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the big blog company | Blogs in the media
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Blogs in the media
May 09, 2005
Blogs are a revolutionary tool but who cares about adverting?
Perry de Havilland • Blogs & Blogging • Blogs in the media • Trends 
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Yes, blogs are the tool used to enable what is nothing less than an bottom up ‘emergent revolution’ that will shake the very core of the advertising and PR industries (not to mention politics).  That does not mean that bloggers are revolutionaries, just that that a consequence of what blogs enable (an explosion of information and, more importantly, insights on-line), the way people perceive businesses, amongst other things, is going to change compared to a just a short years ago when mass media was the only way the vast majority of people received the information upon which they based their decisions.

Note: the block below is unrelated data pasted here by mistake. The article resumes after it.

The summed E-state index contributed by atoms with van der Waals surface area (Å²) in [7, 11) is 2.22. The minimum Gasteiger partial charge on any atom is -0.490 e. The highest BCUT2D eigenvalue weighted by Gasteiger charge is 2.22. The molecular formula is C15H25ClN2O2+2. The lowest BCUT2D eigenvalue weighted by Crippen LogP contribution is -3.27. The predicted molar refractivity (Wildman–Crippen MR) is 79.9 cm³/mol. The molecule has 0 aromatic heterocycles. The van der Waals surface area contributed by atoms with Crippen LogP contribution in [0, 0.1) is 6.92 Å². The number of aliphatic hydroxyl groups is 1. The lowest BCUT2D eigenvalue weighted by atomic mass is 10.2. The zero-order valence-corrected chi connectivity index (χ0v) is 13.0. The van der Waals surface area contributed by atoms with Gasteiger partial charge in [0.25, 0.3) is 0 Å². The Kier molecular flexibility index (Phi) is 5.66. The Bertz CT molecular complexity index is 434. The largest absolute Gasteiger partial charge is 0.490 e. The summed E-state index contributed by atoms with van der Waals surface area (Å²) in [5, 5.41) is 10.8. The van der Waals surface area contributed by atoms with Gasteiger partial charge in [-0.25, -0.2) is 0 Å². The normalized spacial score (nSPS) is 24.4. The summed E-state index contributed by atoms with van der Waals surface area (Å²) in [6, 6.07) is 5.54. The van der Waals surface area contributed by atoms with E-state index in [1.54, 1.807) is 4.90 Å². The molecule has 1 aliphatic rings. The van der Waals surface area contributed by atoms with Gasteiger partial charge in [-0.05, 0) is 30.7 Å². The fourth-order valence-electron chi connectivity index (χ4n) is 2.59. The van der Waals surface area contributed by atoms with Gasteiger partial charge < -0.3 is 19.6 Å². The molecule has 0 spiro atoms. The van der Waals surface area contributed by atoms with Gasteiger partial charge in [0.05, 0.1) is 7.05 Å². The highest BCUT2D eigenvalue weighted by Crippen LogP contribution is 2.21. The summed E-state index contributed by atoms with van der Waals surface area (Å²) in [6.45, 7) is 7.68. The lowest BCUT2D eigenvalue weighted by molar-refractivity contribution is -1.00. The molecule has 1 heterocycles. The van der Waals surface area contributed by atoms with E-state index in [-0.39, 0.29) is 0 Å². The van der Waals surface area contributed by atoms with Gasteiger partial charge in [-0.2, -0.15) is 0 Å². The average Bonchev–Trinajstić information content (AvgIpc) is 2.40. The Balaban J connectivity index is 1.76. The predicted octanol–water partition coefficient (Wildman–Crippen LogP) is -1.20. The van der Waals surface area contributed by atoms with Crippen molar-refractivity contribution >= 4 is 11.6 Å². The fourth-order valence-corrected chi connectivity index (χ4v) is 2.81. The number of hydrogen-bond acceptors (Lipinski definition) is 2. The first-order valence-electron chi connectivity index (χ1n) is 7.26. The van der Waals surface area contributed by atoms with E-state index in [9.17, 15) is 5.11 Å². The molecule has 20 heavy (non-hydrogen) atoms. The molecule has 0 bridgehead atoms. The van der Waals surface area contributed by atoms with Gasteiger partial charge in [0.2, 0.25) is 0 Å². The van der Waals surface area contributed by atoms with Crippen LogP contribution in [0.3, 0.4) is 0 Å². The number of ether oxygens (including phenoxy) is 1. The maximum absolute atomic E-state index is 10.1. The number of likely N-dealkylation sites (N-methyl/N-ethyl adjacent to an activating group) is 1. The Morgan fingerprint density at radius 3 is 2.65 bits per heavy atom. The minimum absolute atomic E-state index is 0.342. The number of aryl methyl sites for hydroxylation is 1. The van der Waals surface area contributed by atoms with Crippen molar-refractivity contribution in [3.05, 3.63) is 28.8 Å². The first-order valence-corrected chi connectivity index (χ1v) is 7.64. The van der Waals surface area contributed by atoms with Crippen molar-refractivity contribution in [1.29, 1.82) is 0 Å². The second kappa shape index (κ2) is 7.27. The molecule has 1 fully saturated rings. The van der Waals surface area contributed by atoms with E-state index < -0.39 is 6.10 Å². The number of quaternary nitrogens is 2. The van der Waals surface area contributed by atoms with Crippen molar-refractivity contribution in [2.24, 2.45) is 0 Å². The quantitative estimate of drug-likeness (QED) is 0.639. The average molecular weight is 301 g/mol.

Of course many (perhaps even most) bloggers are not motivated by a wish to revolutionise anything and many are just using blogs as a way to follow old advertising supported publishing models, clueless about the broader impact of the tools they are using.  In fact, some professional bloggers are pouring scorn on the whole notion of blogs being revolutionary, perhaps intending to generate traffic driving attention to their blogs, knowing that their message of ‘blogs-are-no-big-deal’ will be joyously received by the many journalists who are starting to get an inkling that their entire professions is in danger of being dis-intermediated out of existence over the next ten years or so.